Bowing to public condemnation, Kaiser Permanente will no longer require psychiatrists to write prescriptions for some patients they have not seen. The not-for-profit organization says its psychiatrists now will examine all patients before a prescription is written.
A San Diego psychiatrist filed suit against Kaiser, claiming it fired him after he refused to prescribe medication without having examined the patient. Under a longstanding Kaiser policy, patients received an initial workup by a psychologist or clinical social worker, who could recommend that a prescription be written.
According to the claim, if a psychiatrist then reviewed the case and made a diagnosis of mild depression or anxiety, that doctor would be required to write a prescription, if recommended by the initial therapist. The patient could start medication therapy and would be seen by a psychiatrist for a follow-up visit.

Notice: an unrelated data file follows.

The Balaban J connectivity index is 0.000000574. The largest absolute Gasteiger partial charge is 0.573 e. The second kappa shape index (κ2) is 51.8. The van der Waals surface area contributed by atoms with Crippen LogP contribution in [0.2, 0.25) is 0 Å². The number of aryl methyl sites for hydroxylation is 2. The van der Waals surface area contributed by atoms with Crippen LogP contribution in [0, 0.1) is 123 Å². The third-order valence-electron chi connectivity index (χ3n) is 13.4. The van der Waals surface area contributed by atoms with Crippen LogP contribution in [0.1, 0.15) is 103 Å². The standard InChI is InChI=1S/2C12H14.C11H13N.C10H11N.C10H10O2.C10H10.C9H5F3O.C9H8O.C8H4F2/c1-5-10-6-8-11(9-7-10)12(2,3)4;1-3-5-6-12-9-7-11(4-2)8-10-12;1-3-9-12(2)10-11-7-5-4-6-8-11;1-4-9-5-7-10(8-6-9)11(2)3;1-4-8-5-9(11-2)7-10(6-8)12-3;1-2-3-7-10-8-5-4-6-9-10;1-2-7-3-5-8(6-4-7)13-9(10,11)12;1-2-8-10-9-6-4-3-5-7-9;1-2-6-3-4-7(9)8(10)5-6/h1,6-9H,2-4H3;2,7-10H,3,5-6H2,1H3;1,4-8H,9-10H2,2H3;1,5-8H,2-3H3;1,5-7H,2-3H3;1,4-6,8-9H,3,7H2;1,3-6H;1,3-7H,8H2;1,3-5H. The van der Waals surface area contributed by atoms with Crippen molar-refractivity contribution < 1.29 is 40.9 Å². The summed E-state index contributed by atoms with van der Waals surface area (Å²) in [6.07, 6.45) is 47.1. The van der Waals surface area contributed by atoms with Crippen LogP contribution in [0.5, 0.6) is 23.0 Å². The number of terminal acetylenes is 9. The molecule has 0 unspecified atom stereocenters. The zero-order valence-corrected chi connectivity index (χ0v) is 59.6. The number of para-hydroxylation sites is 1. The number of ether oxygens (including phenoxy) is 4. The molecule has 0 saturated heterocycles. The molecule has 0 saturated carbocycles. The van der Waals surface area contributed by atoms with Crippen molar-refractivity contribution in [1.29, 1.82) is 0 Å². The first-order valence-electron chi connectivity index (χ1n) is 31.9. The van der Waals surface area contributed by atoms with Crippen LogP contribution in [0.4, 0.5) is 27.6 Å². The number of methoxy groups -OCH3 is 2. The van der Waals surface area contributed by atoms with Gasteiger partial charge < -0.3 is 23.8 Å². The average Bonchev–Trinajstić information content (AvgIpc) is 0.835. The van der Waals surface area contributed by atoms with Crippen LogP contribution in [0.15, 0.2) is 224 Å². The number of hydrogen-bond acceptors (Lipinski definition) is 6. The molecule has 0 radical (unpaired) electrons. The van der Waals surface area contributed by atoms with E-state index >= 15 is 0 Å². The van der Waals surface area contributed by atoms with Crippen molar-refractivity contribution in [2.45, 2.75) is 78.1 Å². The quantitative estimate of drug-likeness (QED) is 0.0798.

Kaiser says that nonmedical personnel do not make specific prescribing recommendations, and that its policy was "team based" and was intended to avoid duplicate examinations. California law, however, requires that physicians physically examine patients before prescribing for them.
The lawsuit brought attention to Kaiser's practice and invited a state investigation. The now-abandoned policy was criticized by the American Psychiatric Association, whose code of ethics requires physicians to conduct a medical exam before prescribing drugs.